Today I bring you another burning question from the mailbag:
From a reader who wished to remain nameless: Outdoor Sex: pro or con? as an outdoorsy-girl, I always fantasized about doing it in a big field, but each time I've tried it, I've been poked in weird places with odd plants and bumps (even through a blanket & sleeping pad), or stressed about potential hikers, or something else. It's just never been as good as I'd hoped. What about you? Good question! I like the outdoors, and I like sex. Are they two great tastes that taste great together?
A few days ago I was chatting with my dad about our various writing projects.
Dad: You know how you've been writing about Quentin Tarantino?
Dad: You know he used to work in a video store?
Dad: And you used to work in a video store?
Dad: Well there you go.
Well there I go. Once upon a time Quentin Tarantino worked in a video store – and so did I.
Today I write about pop culture, and Tarantino makes it.
There you go.
Tarantino's latest film also begins "Once upon a time . . ." and as to be expected, reactions to his "movie movie universe" movie, Inglourious Basterds, are once again as mixed as his genre conventions.
Though I didn't explicitly say so in my recent threepartpost here for Bitch exploring the question of feminism in Tarantino's work, I'm a fan – a cautious, conscientious fan, who recognizes that his work is problematic on many levels. For me, the combination of the issues in his work, and the visceral pleasure of the movie experiences he creates, presents a conflict that is worth exploring. Additionally, and I think this is crucial to my experience and interpretation of his work, he is a movie-maker of, and pop culture influence on, my generation. Pulp Fiction is as much a marker in my life as Star Wars, Goonies, or Trainspotting, Wonder Woman, 90210, or Buffy the Vampire Slayer.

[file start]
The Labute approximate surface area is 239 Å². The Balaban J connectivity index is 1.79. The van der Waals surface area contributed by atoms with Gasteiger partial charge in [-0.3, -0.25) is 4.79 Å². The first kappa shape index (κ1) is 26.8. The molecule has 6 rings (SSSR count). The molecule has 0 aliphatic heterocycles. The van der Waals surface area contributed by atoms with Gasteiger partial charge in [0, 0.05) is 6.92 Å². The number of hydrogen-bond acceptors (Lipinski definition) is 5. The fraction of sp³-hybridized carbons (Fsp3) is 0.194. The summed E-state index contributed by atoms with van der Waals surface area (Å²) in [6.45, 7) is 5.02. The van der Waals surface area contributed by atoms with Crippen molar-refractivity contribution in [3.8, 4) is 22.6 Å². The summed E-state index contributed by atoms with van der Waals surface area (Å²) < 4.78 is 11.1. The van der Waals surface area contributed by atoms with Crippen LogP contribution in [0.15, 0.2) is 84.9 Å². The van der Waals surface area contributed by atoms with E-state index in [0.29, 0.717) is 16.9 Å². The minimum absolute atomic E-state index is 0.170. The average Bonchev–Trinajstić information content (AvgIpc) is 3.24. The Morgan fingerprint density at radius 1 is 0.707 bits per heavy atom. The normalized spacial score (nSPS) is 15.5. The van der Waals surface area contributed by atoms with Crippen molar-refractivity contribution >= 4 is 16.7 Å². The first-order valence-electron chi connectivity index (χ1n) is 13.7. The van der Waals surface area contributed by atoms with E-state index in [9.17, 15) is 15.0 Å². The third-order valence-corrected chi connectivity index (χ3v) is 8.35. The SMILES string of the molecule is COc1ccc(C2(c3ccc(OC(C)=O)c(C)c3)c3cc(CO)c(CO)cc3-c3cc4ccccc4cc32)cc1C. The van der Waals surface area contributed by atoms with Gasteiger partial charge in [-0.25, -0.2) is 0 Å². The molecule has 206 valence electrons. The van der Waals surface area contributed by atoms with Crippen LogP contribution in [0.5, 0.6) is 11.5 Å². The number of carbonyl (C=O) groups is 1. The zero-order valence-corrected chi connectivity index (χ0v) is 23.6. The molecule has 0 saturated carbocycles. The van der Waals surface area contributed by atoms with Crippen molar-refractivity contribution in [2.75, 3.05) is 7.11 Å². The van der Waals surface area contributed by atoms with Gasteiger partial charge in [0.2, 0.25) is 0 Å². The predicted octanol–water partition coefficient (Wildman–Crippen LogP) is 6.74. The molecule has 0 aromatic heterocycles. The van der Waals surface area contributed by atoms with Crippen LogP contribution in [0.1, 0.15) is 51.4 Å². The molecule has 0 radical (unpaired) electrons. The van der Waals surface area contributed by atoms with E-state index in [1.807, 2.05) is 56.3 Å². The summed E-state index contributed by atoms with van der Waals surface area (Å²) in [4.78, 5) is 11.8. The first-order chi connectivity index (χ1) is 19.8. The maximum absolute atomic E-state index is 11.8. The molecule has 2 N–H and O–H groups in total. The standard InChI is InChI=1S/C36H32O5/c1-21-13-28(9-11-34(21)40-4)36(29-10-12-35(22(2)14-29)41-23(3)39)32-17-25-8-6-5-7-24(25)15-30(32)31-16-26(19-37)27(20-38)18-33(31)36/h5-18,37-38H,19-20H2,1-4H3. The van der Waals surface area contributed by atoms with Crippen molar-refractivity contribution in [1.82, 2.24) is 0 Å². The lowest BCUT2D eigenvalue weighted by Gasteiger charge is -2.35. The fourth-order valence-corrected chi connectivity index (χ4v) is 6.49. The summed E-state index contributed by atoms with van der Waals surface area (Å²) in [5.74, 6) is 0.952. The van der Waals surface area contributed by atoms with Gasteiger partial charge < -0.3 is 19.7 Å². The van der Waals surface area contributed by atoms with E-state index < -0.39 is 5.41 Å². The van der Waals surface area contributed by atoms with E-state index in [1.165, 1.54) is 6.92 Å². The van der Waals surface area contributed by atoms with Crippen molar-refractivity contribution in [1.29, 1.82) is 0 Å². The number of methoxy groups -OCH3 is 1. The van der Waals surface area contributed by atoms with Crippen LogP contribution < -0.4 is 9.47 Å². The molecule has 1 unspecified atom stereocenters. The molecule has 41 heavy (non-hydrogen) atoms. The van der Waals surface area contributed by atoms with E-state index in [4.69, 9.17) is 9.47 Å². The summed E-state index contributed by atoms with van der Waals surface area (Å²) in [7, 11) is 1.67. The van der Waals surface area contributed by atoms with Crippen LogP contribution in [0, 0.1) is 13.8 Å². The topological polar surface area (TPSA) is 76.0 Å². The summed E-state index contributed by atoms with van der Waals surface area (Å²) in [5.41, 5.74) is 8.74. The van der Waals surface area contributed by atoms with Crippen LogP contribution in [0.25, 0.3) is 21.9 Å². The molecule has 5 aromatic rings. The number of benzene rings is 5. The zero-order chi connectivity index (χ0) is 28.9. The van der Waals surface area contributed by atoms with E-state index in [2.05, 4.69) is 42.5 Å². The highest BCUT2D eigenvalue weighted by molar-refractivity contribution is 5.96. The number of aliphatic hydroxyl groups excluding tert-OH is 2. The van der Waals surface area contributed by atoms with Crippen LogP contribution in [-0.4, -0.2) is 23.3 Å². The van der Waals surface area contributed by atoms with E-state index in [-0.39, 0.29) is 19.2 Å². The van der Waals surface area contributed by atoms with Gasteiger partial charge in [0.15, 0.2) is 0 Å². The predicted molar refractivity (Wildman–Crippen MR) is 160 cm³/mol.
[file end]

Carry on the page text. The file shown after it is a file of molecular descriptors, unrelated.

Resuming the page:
Tarantino and I may not have grown up watching the same movies, regardless of our once-upon-a-time employ, but his work has led me to his influences, which in turn have furthered and enriched my relationship to popular culture.
Sackville-West was a woman with 'high class' problems — but her story
is interesting nonetheless. Vita was, in addition to her default
socialite status, a writer of prose and poetry, an avid gardener,
Bloomsbury Group associate and lover to quite a few women — the most
famous being, of course, Virginia Woolf. (More after the jump!)
I don't imagine many of you are Dollhouse viewers, not least because the new series by Joss Whedon of Buffy and Angel fame had a rocky ride of a first season. If you gave up on him, I have a new mantra for you: Joss is always worth the trouble. Joss identifies as a feminist, and indeed, before anybody scoffs or points to Buffy's short skirts or what have you, I encourage you to read this.
That said, Dollhouse ain't perfect, on feminist or any other grounds, frankly. I only managed to stick it out through its initial rough patch on faith alone. See, Fox forced Joss to retool the show and rearrange some plot development early on. This led to some awfully confusing early episodes in which the network's desire to sell the show as Sexy! seemed at odds with Joss's own plans. The premise of the show being a brothel staffed by people who have, literally, had personality lobotomies, this isn't just in bad taste - it is bad marketing.